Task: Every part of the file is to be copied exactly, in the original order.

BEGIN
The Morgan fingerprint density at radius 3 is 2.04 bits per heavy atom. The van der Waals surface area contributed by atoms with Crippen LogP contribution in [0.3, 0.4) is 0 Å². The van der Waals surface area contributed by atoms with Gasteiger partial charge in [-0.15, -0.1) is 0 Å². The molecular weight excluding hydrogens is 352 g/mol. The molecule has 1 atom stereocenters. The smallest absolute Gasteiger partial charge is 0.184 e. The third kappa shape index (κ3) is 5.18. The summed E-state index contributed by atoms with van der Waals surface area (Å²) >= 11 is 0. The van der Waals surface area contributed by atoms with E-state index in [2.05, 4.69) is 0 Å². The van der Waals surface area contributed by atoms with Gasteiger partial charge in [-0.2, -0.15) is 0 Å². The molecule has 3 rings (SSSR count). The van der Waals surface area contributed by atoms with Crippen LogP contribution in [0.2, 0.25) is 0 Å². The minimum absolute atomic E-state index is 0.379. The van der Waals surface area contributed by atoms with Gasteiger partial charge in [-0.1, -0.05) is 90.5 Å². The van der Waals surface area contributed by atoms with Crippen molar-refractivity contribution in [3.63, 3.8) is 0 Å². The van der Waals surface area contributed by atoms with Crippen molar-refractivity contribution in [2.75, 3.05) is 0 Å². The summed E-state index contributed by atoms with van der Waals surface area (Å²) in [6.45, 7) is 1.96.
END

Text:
The Morgan fingerprint density at radius 3 is 2.04 bits per heavy atom. The van der Waals surface area contributed by atoms with Crippen LogP contribution in [0.3, 0.4) is 0 Å². The van der Waals surface area contributed by atoms with Gasteiger partial charge in [-0.15, -0.1) is 0 Å². The molecular weight excluding hydrogens is 352 g/mol. The molecule has 1 atom stereocenters. The smallest absolute Gasteiger partial charge is 0.184 e. The third kappa shape index (κ3) is 5.18. The summed E-state index contributed by atoms with van der Waals surface area (Å²) >= 11 is 0. The van der Waals surface area contributed by atoms with E-state index in [2.05, 4.69) is 0 Å². The van der Waals surface area contributed by atoms with Gasteiger partial charge in [-0.2, -0.15) is 0 Å². The molecule has 3 rings (SSSR count). The van der Waals surface area contributed by atoms with Crippen LogP contribution in [0.2, 0.25) is 0 Å². The minimum absolute atomic E-state index is 0.379. The van der Waals surface area contributed by atoms with Gasteiger partial charge in [-0.1, -0.05) is 90.5 Å². The van der Waals surface area contributed by atoms with Crippen molar-refractivity contribution in [3.63, 3.8) is 0 Å². The van der Waals surface area contributed by atoms with Crippen molar-refractivity contribution in [2.75, 3.05) is 0 Å². The summed E-state index contributed by atoms with van der Waals surface area (Å²) in [6.45, 7) is 1.96.